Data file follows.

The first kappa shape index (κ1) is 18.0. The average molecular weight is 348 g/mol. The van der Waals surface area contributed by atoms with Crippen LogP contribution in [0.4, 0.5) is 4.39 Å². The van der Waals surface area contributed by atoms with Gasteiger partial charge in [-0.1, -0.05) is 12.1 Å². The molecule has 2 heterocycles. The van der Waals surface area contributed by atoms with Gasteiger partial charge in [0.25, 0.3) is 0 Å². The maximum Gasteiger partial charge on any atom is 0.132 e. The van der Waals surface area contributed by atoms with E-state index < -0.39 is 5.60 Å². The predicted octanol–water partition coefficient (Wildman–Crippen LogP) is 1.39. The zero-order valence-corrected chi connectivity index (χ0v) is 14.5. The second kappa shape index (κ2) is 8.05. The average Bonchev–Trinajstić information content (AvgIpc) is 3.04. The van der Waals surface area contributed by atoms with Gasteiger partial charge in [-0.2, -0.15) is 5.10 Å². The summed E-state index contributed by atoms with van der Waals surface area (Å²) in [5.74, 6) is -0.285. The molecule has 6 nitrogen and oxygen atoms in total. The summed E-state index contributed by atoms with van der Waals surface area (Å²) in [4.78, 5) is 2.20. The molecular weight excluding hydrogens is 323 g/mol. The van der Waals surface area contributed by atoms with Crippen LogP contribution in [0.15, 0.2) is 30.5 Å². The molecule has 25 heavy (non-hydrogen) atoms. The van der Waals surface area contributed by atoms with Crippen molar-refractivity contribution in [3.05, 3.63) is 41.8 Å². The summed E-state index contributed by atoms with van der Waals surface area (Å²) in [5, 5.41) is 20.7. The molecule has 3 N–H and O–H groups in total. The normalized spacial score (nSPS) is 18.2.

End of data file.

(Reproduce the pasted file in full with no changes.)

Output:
The first kappa shape index (κ1) is 18.0. The average molecular weight is 348 g/mol. The van der Waals surface area contributed by atoms with Crippen LogP contribution in [0.4, 0.5) is 4.39 Å². The van der Waals surface area contributed by atoms with Gasteiger partial charge in [-0.1, -0.05) is 12.1 Å². The molecule has 2 heterocycles. The van der Waals surface area contributed by atoms with Gasteiger partial charge in [0.25, 0.3) is 0 Å². The maximum Gasteiger partial charge on any atom is 0.132 e. The van der Waals surface area contributed by atoms with E-state index < -0.39 is 5.60 Å². The predicted octanol–water partition coefficient (Wildman–Crippen LogP) is 1.39. The zero-order valence-corrected chi connectivity index (χ0v) is 14.5. The second kappa shape index (κ2) is 8.05. The average Bonchev–Trinajstić information content (AvgIpc) is 3.04. The van der Waals surface area contributed by atoms with Gasteiger partial charge in [-0.2, -0.15) is 5.10 Å². The summed E-state index contributed by atoms with van der Waals surface area (Å²) in [5.74, 6) is -0.285. The molecule has 6 nitrogen and oxygen atoms in total. The summed E-state index contributed by atoms with van der Waals surface area (Å²) in [4.78, 5) is 2.20. The molecular weight excluding hydrogens is 323 g/mol. The van der Waals surface area contributed by atoms with Crippen LogP contribution in [0.15, 0.2) is 30.5 Å². The molecule has 25 heavy (non-hydrogen) atoms. The van der Waals surface area contributed by atoms with Crippen molar-refractivity contribution in [3.05, 3.63) is 41.8 Å². The summed E-state index contributed by atoms with van der Waals surface area (Å²) in [5, 5.41) is 20.7. The molecule has 3 N–H and O–H groups in total. The normalized spacial score (nSPS) is 18.2.